As a former athletic director, Michael Carney knows well the importance of teamwork, and he brings that perspective to his new role as principal at St. Joseph School in Auburn.
"I’m really very pleased to be there. I know it’s a good fit," Carney recently told the Catholic Courier.
Carney officially took the reins at the Auburn school on Jan. 4, when classes resumed after Christmas break, but he’d served as interim principal since the mid-November 2015 resignation of St. Joseph’s former principal, Susan Nedza. He already has developed a rapport with both the faculty and the students at St. Joseph. Carney said the students in particular love his wacky ties, with his SpongeBob SquarePants tie being their favorite.
"They look every day to see which tie I’m wearing. They actually get very depressed when they see I’m wearing just a regular adult tie," he remarked.
Carney, for his part, admires the students at least as much as they admire his colorful ties. St. Joseph students are articulate, talented and not afraid to converse with adults, he noted.
"The kids are phenomenal. They are so fun, and they’re looking for leadership. They’re looking for direction, and they’re very intelligent," Carney said. "I’ve had many Auburn High School teachers tell me the kids that graduate from here are among the top five or six in their classes."
That distinction is due to the hard work of the dedicated teachers at St. Joseph, he said, noting that one of his goals as principal is to reassure his teachers that their work is important to the community and is making a difference in their students’ lives.
Carney himself is a product of Catholic education. A native of western New York, he spent his elementary and middle-school years at St. Mark School and his high-school years at Bishop Turner High School, both in Buffalo. He earned both a bachelor’s degree in physical education and coaching and a master’s degree in school administration from Niagara University, as well as a master’s degree in health science from SUNY Brockport.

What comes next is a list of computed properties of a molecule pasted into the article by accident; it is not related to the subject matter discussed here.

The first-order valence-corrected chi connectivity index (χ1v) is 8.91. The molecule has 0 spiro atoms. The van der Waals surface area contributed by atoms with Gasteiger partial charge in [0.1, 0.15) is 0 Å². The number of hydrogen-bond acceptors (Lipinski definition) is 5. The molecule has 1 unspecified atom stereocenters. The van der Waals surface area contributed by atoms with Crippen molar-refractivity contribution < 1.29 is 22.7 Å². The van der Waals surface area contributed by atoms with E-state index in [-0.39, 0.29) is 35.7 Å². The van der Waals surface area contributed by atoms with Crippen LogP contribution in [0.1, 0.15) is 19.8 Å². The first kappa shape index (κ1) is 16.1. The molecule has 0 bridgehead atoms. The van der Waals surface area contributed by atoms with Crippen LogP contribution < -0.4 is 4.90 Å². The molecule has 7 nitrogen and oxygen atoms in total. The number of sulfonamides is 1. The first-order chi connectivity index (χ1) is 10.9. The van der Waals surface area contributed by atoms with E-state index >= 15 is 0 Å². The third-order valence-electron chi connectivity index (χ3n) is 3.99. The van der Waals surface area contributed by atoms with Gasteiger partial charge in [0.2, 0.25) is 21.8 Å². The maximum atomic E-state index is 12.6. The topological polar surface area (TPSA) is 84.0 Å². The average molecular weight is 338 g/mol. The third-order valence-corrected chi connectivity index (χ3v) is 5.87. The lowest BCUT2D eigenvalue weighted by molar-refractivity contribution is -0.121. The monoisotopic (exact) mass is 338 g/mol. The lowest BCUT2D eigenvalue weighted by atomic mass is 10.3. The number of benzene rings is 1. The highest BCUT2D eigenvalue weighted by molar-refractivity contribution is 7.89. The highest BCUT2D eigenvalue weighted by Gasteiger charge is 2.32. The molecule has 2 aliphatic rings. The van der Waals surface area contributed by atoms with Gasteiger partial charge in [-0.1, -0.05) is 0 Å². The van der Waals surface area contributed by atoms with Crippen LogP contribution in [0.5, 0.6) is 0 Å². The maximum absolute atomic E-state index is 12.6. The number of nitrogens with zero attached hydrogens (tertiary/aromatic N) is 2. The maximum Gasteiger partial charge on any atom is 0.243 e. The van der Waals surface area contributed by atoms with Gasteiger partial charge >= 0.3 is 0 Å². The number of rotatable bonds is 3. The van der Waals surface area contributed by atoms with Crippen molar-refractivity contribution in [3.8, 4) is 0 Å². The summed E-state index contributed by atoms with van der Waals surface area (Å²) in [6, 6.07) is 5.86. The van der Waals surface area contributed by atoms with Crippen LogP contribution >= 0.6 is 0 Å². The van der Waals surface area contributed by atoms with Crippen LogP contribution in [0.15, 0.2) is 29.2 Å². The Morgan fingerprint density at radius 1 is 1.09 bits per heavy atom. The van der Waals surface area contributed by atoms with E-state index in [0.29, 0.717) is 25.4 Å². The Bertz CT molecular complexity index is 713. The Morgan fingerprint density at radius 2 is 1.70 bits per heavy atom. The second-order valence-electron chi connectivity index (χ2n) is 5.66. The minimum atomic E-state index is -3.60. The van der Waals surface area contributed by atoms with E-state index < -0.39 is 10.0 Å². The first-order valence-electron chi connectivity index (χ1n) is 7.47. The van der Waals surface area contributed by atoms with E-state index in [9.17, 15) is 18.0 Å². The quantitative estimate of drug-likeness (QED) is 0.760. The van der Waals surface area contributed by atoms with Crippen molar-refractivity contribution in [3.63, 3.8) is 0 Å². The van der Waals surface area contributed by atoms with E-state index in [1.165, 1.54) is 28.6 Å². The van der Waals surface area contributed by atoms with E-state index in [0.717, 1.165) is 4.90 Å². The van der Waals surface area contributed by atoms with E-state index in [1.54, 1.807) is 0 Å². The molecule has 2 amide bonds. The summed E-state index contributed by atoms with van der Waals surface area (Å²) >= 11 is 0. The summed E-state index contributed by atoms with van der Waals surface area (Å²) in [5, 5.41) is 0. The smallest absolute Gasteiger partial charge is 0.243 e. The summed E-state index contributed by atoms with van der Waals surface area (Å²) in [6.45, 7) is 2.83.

After earning his bachelor’s degree Carney taught physical education at public schools in New Jersey for five years before moving to Irondequoit in 1986. He then spent the next 22 years as a physical-education teacher for the Rochester City School District. He then served as a school coordinator of health, physical education and athletics for the city schools from 2009-13.
Carney left the Rochester City School District in 2013 and served a pair of one-year stints as director of health, physical education and athletics at Wayne Central School District and Onteora Central School District, respectively. After leaving Onteora, which is in the Catskills, he began thinking the Catholic school system might be a good match for his background, skills and interests.
Carney and his wife, Colleen, are longtime members of St. Kateri Parish in Irondequoit, where they raised their five children and were involved with everything from faith formation and confirmation-preparation classes to pre-cana classes and vacation Bible school. After talking with Anthony S. Cook III, diocesan superintendent of Catholic schools, and shadowing Jackie Senecal, principal at Rochester’s St. John Neumann School, he decided he was indeed being called to serve in diocesan Catholic schools, although he didn’t expect to be able to apply for any open principal positions until the summer of 2016. He learned of the open position at St. Joseph School on Veterans Day 2015, and found out he’d been appointed principal just a week before Christmas.
"I still look back and think, ‘How did this happen so fast? Why is the fit so good?’ You have to wonder if you’ve been preparing your whole life to be there," he said.
Carney likes the fact that his new school includes sixth, seventh and eighth grades, like his own alma mater in Buffalo, and he loves the sense of history and tradition he feels while walking through St. Joseph’s halls.
"The number of people I’ve met who went there as kids themselves and are now parents — and their hopes and dreams that the school do for their children what it did for them — is impressive," he noted.
Although Carney still lives in Irondequoit, he said he enjoys driving and doesn’t mind his hour-long commute.
"The hour goes by very quick. The more you do it, the faster it goes," he said. "I’ve not found the commute difficult. When you like where you’re going, it’s not hard."